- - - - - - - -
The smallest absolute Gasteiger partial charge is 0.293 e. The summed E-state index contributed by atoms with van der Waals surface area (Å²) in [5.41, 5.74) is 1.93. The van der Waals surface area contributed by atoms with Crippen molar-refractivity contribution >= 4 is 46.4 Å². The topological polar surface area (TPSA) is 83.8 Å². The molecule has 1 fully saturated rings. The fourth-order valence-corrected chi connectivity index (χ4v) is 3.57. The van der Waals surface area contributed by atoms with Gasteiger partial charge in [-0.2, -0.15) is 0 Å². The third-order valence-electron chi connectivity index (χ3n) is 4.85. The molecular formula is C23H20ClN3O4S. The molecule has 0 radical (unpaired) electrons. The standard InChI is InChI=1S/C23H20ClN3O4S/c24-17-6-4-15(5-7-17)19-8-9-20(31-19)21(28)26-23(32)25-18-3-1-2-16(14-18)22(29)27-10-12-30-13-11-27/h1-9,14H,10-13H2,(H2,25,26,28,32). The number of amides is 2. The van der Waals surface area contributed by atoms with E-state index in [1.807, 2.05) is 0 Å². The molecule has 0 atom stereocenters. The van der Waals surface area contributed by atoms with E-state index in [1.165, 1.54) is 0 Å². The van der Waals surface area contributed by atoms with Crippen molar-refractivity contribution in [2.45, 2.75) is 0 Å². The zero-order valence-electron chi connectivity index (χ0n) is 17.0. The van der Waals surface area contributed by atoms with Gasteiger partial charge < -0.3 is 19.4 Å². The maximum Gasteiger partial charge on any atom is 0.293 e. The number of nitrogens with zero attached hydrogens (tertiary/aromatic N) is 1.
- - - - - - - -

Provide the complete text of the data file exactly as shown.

The smallest absolute Gasteiger partial charge is 0.293 e. The summed E-state index contributed by atoms with van der Waals surface area (Å²) in [5.41, 5.74) is 1.93. The van der Waals surface area contributed by atoms with Crippen molar-refractivity contribution >= 4 is 46.4 Å². The topological polar surface area (TPSA) is 83.8 Å². The molecule has 1 fully saturated rings. The fourth-order valence-corrected chi connectivity index (χ4v) is 3.57. The van der Waals surface area contributed by atoms with Gasteiger partial charge in [-0.2, -0.15) is 0 Å². The third-order valence-electron chi connectivity index (χ3n) is 4.85. The molecular formula is C23H20ClN3O4S. The molecule has 0 radical (unpaired) electrons. The standard InChI is InChI=1S/C23H20ClN3O4S/c24-17-6-4-15(5-7-17)19-8-9-20(31-19)21(28)26-23(32)25-18-3-1-2-16(14-18)22(29)27-10-12-30-13-11-27/h1-9,14H,10-13H2,(H2,25,26,28,32). The number of amides is 2. The van der Waals surface area contributed by atoms with E-state index in [1.807, 2.05) is 0 Å². The molecule has 0 atom stereocenters. The van der Waals surface area contributed by atoms with E-state index in [1.165, 1.54) is 0 Å². The van der Waals surface area contributed by atoms with Crippen molar-refractivity contribution in [2.45, 2.75) is 0 Å². The zero-order valence-electron chi connectivity index (χ0n) is 17.0. The van der Waals surface area contributed by atoms with Gasteiger partial charge < -0.3 is 19.4 Å². The maximum Gasteiger partial charge on any atom is 0.293 e. The number of nitrogens with zero attached hydrogens (tertiary/aromatic N) is 1.